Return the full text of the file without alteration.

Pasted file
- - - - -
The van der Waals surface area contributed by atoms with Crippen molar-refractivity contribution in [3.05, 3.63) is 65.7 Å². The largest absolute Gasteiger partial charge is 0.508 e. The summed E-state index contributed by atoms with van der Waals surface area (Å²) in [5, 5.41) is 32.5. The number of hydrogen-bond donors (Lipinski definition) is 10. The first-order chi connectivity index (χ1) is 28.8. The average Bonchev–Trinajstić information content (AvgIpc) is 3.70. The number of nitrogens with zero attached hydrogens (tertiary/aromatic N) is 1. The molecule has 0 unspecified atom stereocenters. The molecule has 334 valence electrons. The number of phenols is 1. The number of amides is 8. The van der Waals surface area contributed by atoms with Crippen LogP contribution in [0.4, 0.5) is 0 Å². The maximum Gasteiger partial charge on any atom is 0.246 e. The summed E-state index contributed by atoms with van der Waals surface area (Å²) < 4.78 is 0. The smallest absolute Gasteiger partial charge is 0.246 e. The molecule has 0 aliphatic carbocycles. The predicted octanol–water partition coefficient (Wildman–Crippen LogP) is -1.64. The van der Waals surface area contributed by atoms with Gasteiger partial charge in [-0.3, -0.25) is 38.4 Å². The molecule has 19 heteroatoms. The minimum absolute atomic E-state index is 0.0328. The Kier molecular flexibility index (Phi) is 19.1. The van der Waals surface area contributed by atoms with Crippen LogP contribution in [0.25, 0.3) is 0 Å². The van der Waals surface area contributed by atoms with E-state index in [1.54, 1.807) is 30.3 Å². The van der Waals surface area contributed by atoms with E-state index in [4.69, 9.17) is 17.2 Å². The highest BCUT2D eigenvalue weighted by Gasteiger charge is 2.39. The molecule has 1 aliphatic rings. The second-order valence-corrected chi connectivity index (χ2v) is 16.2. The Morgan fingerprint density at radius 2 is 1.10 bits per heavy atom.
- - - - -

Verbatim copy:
The van der Waals surface area contributed by atoms with Crippen molar-refractivity contribution in [3.05, 3.63) is 65.7 Å². The largest absolute Gasteiger partial charge is 0.508 e. The summed E-state index contributed by atoms with van der Waals surface area (Å²) in [5, 5.41) is 32.5. The number of hydrogen-bond donors (Lipinski definition) is 10. The first-order chi connectivity index (χ1) is 28.8. The average Bonchev–Trinajstić information content (AvgIpc) is 3.70. The number of nitrogens with zero attached hydrogens (tertiary/aromatic N) is 1. The molecule has 0 unspecified atom stereocenters. The molecule has 334 valence electrons. The number of phenols is 1. The number of amides is 8. The van der Waals surface area contributed by atoms with Crippen LogP contribution in [0.4, 0.5) is 0 Å². The maximum Gasteiger partial charge on any atom is 0.246 e. The summed E-state index contributed by atoms with van der Waals surface area (Å²) < 4.78 is 0. The smallest absolute Gasteiger partial charge is 0.246 e. The molecule has 0 aliphatic carbocycles. The predicted octanol–water partition coefficient (Wildman–Crippen LogP) is -1.64. The van der Waals surface area contributed by atoms with Gasteiger partial charge in [-0.3, -0.25) is 38.4 Å². The molecule has 19 heteroatoms. The minimum absolute atomic E-state index is 0.0328. The Kier molecular flexibility index (Phi) is 19.1. The van der Waals surface area contributed by atoms with Crippen LogP contribution in [0.25, 0.3) is 0 Å². The van der Waals surface area contributed by atoms with E-state index in [1.54, 1.807) is 30.3 Å². The van der Waals surface area contributed by atoms with E-state index in [4.69, 9.17) is 17.2 Å². The highest BCUT2D eigenvalue weighted by Gasteiger charge is 2.39. The molecule has 1 aliphatic rings. The second-order valence-corrected chi connectivity index (χ2v) is 16.2. The Morgan fingerprint density at radius 2 is 1.10 bits per heavy atom.